Funding roundup

A student at Gateway Technical College studies computer numerical control. (Photo: GTC, pre-COVID)

Wisconsin’s Gateway Technical College has received a $539,660 donation from SC Johnson to support the college in providing the skills and training for students to earn a workforce certificate. The program is expected to have an annual economic impact of $5 million on Racine County.

The contribution will support the HOPE program – Highly Skilled Occupations for Professional Employment – which is helps dislocated workers regain the skills necessary for jobs in career paths such as construction, advanced manufacturing, information technology and health sciences.

“Gateway’s program goes beyond job training and equips students with the tools they need to succeed after graduation by connecting them to career guidance and job placement,” said SC Johnson CEO Fisk Johnson. “We hope this investment from SC Johnson will help Gateway break down barriers to employment and make a long-term positive impact on our community.”

The HOPE training scholarship program provides funding for tuition, fees, industry credentials and job-placement services. It will support 156 students to earn the certificate.


Florida State College at Jacksonville (FSCJ) received a $574,639 National Science Foundation (NSF) Advanced Technological Education grant to support an “advanced driver assistance systems” (ADAS) technician project. In response to the development of autonomous vehicles and intelligent cars, the project will help to produce skilled ADAS technicians for the automotive industry.

FSCJ will add ADAS systems and diagnosis instruction to its automotive service management technology associate in applied science degree. Additionally, the college will develop an ADAS technician technical certificate, which will be embedded in the degree program.


St. Cloud Technical and Community College (SCTCC) received a $2.5 million grant from the U.S. Department of Commerce’s Economic Development Administration (EDA) to create an advanced manufacturing training lab on campus. The college also is committing an additional $2 million to the project, which is expected to be completed by early 2023.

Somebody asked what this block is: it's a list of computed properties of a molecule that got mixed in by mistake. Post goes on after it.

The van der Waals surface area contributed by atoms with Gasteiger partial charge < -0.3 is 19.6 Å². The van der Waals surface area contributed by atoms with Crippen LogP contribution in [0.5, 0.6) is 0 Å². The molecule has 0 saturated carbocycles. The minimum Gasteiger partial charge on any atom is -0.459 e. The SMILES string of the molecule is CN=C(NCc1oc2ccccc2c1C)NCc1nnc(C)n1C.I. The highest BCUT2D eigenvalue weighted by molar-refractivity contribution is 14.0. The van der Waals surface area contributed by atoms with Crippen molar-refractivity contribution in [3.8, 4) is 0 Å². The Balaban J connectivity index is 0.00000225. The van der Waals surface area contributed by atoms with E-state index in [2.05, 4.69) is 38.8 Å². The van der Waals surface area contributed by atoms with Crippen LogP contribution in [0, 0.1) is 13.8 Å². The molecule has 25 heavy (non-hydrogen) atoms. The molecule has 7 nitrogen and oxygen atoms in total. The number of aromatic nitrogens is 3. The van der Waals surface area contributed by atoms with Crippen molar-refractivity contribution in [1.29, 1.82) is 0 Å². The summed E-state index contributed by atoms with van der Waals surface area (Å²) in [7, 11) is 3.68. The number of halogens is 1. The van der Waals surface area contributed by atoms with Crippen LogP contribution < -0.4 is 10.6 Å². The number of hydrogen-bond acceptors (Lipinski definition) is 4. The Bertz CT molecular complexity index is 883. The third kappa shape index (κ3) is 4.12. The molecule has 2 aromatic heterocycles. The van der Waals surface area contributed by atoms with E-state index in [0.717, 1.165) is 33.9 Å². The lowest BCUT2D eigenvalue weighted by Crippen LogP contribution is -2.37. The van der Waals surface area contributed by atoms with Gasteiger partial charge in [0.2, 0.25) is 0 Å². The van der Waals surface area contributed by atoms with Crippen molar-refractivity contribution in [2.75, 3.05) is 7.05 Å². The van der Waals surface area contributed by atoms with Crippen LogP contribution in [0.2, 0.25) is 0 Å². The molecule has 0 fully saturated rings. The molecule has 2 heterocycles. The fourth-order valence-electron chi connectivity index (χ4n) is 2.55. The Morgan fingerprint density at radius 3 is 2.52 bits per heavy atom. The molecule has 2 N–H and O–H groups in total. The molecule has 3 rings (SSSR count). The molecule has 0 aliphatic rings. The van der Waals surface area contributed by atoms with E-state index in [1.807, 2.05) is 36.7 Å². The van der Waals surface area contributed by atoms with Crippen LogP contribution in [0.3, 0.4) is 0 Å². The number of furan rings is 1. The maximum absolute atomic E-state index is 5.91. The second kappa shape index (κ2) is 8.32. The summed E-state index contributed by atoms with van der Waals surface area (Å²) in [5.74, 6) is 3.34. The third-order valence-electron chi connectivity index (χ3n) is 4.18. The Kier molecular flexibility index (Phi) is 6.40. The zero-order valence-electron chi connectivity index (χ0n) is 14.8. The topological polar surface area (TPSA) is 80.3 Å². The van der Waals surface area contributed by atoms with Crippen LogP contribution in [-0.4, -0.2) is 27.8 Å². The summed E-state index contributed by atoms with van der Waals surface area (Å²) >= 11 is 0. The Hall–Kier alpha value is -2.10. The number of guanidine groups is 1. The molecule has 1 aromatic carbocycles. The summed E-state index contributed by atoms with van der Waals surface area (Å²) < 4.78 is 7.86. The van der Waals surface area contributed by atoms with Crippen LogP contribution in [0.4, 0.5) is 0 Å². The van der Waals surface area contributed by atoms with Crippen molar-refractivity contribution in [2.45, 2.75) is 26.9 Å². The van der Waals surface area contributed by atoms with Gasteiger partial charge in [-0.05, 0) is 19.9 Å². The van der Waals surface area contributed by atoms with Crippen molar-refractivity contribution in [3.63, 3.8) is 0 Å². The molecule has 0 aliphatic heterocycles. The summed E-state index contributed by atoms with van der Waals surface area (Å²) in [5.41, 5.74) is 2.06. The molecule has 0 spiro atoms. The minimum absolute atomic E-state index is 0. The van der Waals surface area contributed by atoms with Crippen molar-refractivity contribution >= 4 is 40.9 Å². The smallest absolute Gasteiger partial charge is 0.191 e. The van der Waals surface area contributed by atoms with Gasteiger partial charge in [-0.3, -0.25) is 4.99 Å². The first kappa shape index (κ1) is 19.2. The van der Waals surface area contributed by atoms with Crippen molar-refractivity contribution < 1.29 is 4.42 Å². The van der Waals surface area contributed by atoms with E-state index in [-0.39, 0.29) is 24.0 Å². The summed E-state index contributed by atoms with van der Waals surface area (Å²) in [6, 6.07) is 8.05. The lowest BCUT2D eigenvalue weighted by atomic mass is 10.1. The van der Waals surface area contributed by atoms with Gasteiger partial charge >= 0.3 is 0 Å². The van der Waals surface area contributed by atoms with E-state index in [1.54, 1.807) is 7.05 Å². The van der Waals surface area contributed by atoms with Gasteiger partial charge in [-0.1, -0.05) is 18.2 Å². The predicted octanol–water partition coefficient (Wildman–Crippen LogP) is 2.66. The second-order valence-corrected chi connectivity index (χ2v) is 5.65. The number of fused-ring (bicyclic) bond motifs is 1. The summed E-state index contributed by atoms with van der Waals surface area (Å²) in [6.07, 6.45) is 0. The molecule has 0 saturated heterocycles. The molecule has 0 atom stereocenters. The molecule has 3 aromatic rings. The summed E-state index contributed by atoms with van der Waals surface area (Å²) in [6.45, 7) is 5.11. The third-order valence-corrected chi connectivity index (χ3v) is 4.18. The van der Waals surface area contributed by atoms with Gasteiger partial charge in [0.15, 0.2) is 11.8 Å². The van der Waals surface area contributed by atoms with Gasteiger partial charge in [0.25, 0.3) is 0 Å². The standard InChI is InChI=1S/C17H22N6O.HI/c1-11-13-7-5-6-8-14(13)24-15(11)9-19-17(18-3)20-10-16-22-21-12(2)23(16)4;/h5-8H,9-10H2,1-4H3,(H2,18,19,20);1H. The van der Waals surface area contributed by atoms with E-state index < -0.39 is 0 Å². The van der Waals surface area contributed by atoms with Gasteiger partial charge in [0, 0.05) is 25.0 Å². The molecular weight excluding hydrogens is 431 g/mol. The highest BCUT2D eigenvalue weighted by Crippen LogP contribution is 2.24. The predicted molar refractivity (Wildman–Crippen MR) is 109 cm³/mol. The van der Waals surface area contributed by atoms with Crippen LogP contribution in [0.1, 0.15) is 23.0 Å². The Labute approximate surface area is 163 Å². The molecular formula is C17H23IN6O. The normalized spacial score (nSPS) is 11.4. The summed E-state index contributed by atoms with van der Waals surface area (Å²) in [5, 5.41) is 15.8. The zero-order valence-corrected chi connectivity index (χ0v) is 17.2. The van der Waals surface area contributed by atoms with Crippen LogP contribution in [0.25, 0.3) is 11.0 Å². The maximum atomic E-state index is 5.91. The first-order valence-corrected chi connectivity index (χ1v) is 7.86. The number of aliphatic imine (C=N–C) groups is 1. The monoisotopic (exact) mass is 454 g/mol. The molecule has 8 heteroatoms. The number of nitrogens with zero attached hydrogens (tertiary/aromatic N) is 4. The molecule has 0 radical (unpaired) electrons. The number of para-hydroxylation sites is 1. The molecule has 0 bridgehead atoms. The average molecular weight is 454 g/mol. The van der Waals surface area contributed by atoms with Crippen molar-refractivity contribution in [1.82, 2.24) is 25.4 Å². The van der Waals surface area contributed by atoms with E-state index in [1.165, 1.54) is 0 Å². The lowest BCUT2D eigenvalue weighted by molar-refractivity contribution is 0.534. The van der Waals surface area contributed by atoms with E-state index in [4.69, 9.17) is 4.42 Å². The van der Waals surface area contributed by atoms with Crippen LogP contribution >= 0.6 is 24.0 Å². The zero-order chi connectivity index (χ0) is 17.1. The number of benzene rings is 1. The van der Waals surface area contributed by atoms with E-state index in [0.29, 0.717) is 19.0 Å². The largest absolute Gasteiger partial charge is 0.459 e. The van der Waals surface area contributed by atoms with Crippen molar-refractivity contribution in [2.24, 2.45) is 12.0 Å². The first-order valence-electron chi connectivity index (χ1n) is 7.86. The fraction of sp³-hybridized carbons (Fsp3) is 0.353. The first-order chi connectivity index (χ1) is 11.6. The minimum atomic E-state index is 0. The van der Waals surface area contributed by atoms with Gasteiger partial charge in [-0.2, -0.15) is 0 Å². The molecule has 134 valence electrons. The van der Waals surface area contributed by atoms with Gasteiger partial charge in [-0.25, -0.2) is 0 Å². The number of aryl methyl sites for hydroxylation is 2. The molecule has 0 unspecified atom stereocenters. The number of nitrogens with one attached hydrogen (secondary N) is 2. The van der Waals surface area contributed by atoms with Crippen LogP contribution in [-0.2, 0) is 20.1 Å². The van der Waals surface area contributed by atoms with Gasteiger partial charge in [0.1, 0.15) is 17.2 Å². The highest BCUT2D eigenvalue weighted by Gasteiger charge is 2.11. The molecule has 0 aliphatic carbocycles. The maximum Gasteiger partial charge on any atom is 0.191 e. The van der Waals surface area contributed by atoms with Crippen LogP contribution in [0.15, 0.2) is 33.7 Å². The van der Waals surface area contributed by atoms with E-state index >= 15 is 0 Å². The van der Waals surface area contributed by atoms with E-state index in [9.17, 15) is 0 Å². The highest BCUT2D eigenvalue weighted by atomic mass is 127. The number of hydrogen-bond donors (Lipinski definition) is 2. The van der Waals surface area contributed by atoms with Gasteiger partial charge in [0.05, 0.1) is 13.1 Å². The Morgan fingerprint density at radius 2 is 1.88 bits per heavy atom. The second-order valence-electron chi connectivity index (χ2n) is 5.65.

The lab will create a learning environment for students that more closely mirrors the real world of work. Programs that will benefit from this project include CNC and advanced machining, computer-aided design manufacturing and welding/fabrication.

In addition, the lab will expand training opportunities for incumbent workers and support the creation and retention of high-quality jobs, particularly for the unemployed and underemployed, throughout the region.


Metropolitan Community College (MCC) will use a $300,000 NSF grant to develop a distance-learning program that will train rural high school students in precision machining.

While MCC currently offers programs in computer-integrated machining and manufacturing (CIMM), the grant-funded program will serve high school students in the college’s service area who would find a daily commute to an MCC campus difficult. Participating high schools will provide equipment, as well as personnel to ensure student safety.

“Most of America’s highly skilled tool and die makers are over the age of 55, and many will soon leave the workforce,” said David Grady, CIMM program coordinator at MCC. “We need more students to enter the field.”

North Carolina

Forsyth Technical Community College can provide scholarships for short-term workforce training thanks to a $10,000 grant from the Bank of America Charitable Foundation. Unemployed residents can quickly gain job skills through the college’s CareersNOW program.

“In order for our community to thrive, we must work together to fill jobs with skilled employees,” said Forsyth Tech President Janet Spriggs. “Through job training and quality instruction, this program is giving underemployed or unemployed individuals an opportunity for a rewarding career.”


Reading Area Community College (RACC) has established an emergency student assistance fund with the help of a $25,000 donation from Customers Bank. The fund will support students encountering unexpected costs due to COVID-19.

“Even during these uncertain times, what is best for the students is at the center of every decision we make,” said RACC President Susan Looney. “That is why we prioritized getting funding out the door quickly to students who need it most. We don’t want unmet financial needs due to the coronavirus to derail their learning and ultimately their goal of completion.”

Eligible students can use the funds to help with costs related to childcare, housing, transportation, utilities, medical expenses and required college course supplies.

About the Author

Tabitha Whissemore
Tabitha Whissemore is a contributor to Community College Daily and managing editor of AACC's Community College Journal.
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